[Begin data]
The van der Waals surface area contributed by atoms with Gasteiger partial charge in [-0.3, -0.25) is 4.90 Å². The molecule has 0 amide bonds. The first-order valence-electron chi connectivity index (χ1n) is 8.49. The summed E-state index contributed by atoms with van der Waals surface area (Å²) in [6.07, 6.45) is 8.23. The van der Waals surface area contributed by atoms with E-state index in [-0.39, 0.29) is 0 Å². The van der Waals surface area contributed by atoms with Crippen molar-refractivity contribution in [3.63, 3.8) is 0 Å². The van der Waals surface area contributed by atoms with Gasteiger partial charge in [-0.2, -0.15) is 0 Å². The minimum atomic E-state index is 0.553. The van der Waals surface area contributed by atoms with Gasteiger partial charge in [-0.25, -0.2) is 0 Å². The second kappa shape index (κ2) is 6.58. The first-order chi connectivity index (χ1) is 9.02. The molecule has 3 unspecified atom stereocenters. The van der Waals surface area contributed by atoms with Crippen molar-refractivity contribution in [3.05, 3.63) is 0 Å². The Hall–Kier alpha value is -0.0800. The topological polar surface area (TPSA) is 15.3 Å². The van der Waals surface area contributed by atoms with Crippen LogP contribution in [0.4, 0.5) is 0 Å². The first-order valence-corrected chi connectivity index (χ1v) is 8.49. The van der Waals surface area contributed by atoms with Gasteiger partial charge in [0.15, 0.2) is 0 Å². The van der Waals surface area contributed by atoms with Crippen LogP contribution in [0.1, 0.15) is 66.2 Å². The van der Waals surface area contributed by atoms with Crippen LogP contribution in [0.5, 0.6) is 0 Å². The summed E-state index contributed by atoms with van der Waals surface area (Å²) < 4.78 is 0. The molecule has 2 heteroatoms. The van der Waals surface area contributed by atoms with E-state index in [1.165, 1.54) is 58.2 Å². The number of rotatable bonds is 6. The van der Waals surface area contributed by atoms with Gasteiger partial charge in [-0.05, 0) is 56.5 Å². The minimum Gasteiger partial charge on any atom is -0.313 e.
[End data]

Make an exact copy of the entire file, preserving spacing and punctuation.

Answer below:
The van der Waals surface area contributed by atoms with Gasteiger partial charge in [-0.3, -0.25) is 4.90 Å². The molecule has 0 amide bonds. The first-order valence-electron chi connectivity index (χ1n) is 8.49. The summed E-state index contributed by atoms with van der Waals surface area (Å²) in [6.07, 6.45) is 8.23. The van der Waals surface area contributed by atoms with E-state index in [-0.39, 0.29) is 0 Å². The van der Waals surface area contributed by atoms with Crippen molar-refractivity contribution in [3.63, 3.8) is 0 Å². The van der Waals surface area contributed by atoms with Gasteiger partial charge in [-0.2, -0.15) is 0 Å². The minimum atomic E-state index is 0.553. The van der Waals surface area contributed by atoms with Gasteiger partial charge in [-0.25, -0.2) is 0 Å². The second kappa shape index (κ2) is 6.58. The first-order chi connectivity index (χ1) is 9.02. The molecule has 3 unspecified atom stereocenters. The van der Waals surface area contributed by atoms with Crippen molar-refractivity contribution in [3.05, 3.63) is 0 Å². The Hall–Kier alpha value is -0.0800. The topological polar surface area (TPSA) is 15.3 Å². The van der Waals surface area contributed by atoms with Crippen LogP contribution in [0.4, 0.5) is 0 Å². The first-order valence-corrected chi connectivity index (χ1v) is 8.49. The van der Waals surface area contributed by atoms with Gasteiger partial charge in [0.15, 0.2) is 0 Å². The van der Waals surface area contributed by atoms with Crippen LogP contribution in [0.1, 0.15) is 66.2 Å². The van der Waals surface area contributed by atoms with Crippen LogP contribution in [0.5, 0.6) is 0 Å². The summed E-state index contributed by atoms with van der Waals surface area (Å²) < 4.78 is 0. The molecule has 2 heteroatoms. The van der Waals surface area contributed by atoms with E-state index in [1.165, 1.54) is 58.2 Å². The number of rotatable bonds is 6. The van der Waals surface area contributed by atoms with Gasteiger partial charge in [-0.05, 0) is 56.5 Å². The minimum Gasteiger partial charge on any atom is -0.313 e.